Key Insights from SAFe 4.0

I’m a big fan of Dean Leffingwell and his work on the Scaled Agile Framework (SAFe). He’s been bringing lean thinking to software development for some time now. I work in a massive IT organization that has identified SAFe as how we’d like to develop software going forward.

Listen for these key concepts in the video below.

  • The Customer and the Value Stream are key to the framework
  • Value streams are the central organizing construct for SAFe.
  • SAFe as a model, organizes around value, and this helps speed delivery
  • Funding value streams vs. funding Agile Release Trains (ARTs)
  • When Requirements are needed vs. the concept of Solution Intent
  • General purpose solutions vs. ‘bespoke’ solutions

Over the past few years, I have heard many software development professionals say things like, “It’s a pretty good concept, but it doesn’t work in the real world.” or “SAFe doesn’t account for Architecture or other enablers.” 

If you are in IT, you owe it to yourself to get up to speed not just on SAFe, but on the underlying lean thinking concepts that are driving it. If you don’t, you risk getting left behind both organizationally, and in your IT career.

Bob H – April 28, 2017


Key Links

Scaled Agile Framework home: http://www.scaledagileframework.com/

Lean-Agile Mindset Abstract: http://www.scaledagileframework.com/lean-agile-mindset/

Value Streams Abstract: http://www.scaledagileframework.com/value-streams/

Team Kanban Abstract: http://www.scaledagileframework.com/team-kanban/

 

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Seeing Value in Everyday Work

Who is managing the value?

“Even though the people we manage are quite busy, the workflow itself is starting and stopping and starting and stopping.”

Alan Shalloway has a great, no nonsense way of communicating. This 7 minute video show why so many organizations have a disconnect between the work they are doing and the things that improve the quality and timeliness of their delivery. I’d love to hear your thoughts… does Al’s message ring true in your world? I know it sure does in mine! 🙂

Check out all the NetObjective videos at their YouTube channel

http://www.youtube.com/user/NetObjectives?feature=watch

http://www.netobjectives.com

Kaizen Principle: Bias for Action

from Mark Hamel’s Gemba Tales blog: http://kaizenfieldbook.com/marksblog/archives/821

Several days ago, during a health care value stream analysis, I was impressed with the team’s bias for action. Now we know that value stream mapping is typically a “paper” activity, but it was refreshing to see that one of the future state’s kaizen bursts, identified as a “just-do-it,” couldn’t wait. The team completed the just-do-it right before the wrap-up presentation. Outstanding!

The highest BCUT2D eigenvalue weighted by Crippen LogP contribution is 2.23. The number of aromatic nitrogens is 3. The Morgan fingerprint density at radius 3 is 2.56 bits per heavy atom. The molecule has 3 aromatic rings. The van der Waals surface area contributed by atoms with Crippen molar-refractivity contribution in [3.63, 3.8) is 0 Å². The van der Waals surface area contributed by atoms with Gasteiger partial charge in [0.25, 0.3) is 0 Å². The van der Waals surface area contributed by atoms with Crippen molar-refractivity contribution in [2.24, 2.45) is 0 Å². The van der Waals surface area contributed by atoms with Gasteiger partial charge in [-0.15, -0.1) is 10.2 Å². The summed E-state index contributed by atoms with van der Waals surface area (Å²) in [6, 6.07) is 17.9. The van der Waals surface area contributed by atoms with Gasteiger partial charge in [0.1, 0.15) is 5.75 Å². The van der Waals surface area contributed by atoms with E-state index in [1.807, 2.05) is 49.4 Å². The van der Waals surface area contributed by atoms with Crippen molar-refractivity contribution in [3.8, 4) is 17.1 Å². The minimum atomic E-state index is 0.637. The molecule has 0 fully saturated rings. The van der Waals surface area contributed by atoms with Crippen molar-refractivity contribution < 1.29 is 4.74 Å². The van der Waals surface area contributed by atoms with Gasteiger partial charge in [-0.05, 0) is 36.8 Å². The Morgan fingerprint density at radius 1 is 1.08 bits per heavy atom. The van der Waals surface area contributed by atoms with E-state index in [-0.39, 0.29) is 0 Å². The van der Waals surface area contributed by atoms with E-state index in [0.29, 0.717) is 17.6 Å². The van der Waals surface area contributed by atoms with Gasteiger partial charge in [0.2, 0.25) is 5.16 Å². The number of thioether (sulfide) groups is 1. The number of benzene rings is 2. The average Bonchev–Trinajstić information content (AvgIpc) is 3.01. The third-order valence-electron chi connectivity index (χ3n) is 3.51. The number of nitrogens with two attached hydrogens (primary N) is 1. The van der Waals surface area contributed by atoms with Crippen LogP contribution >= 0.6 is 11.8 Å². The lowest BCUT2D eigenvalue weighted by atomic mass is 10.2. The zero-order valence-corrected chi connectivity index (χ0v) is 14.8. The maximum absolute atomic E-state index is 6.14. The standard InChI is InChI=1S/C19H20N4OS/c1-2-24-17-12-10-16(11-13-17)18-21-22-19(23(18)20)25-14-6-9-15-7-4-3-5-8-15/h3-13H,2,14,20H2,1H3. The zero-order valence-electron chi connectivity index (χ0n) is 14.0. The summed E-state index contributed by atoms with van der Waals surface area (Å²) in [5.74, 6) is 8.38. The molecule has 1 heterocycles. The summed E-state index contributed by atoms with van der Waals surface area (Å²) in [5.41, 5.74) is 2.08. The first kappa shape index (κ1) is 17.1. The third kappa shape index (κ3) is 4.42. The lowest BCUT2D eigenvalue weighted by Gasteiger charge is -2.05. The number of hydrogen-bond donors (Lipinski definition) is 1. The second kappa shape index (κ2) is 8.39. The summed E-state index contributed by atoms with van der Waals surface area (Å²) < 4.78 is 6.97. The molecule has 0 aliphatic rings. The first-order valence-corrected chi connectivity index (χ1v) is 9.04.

Kaizen is founded on certain principles, one of which is a bias for action. This bias for action is largely a behavioral thing, but it can be facilitated by effective coaching, formal training, and the application of lean management systems and related visual controls that should absolutely scream for action.

  1. Think PDCA and SDCA, the basic scientific methods.
  2. Go to the gemba; observe and document reality.
  3. Ask “why?” five times to identify root causes.
  4. Be dissatisfied with the status quo.
  5. Kaizen what matters.
  6. Have a bias for action.
  7. Frequent, small incremental improvements drive big, sustainable improvements.
  8. Be like MacGyver; use creativity before capital.
  9. Kaizen is everyone’s job.
  10. No transformation without transformation leadership.

Plus – Do everything with humility and respect for the individual.

The combined dissatisfaction with the status quo (eyes for waste  “see” the current state and the ideal state) and the existence of explicit performance gaps that are targeted for closure (kaizen what matters) should be unbearable enough to drive action. And, our action should be focused on appropriately and economically (Macgyver was a creative cheapskate) addressing the root causes (5 why’s and PDCA thinking) and then sustaining the performance (SDCA).

So, I’ll leave you with another bias for action story, surprisingly also within a value stream analysis backdrop. Tony, the plant manager, was participating in a combined value stream analysis/plant lay-out/3P activity for a brand new line. As we developed pro forma standard work and were doing table top and plant floor simulations applying, among other things continuous flow, he had a eureka moment. Actually, I noticed that he was becoming quite agitated and then…he disappeared. Over an hour later, Tony returned. He informed the team that he couldn’t stand it when he realized that the same principles needed to be applied to existing lines. So, right away, he made sure that the other lines (granted, without standard work at the time) stop their evil batch and queue ways and go to single piece flow. By the next day, the old lines had demonstrated an 18% productivity improvement. Now, that’s bias for action!

By the way, there’s a good chance that Gemba Tales is looking like an HTML file – no pics, no nice looking template. That’s because my web host, Network Solutions has continued to have problems. They keep promising to fix it, but I’m feeling more and more that their last name should not be “Solutions.” Thanks for your patience

from Mark Hamel’s Gemba Tales blog: http://kaizenfieldbook.com/marksblog/archives/821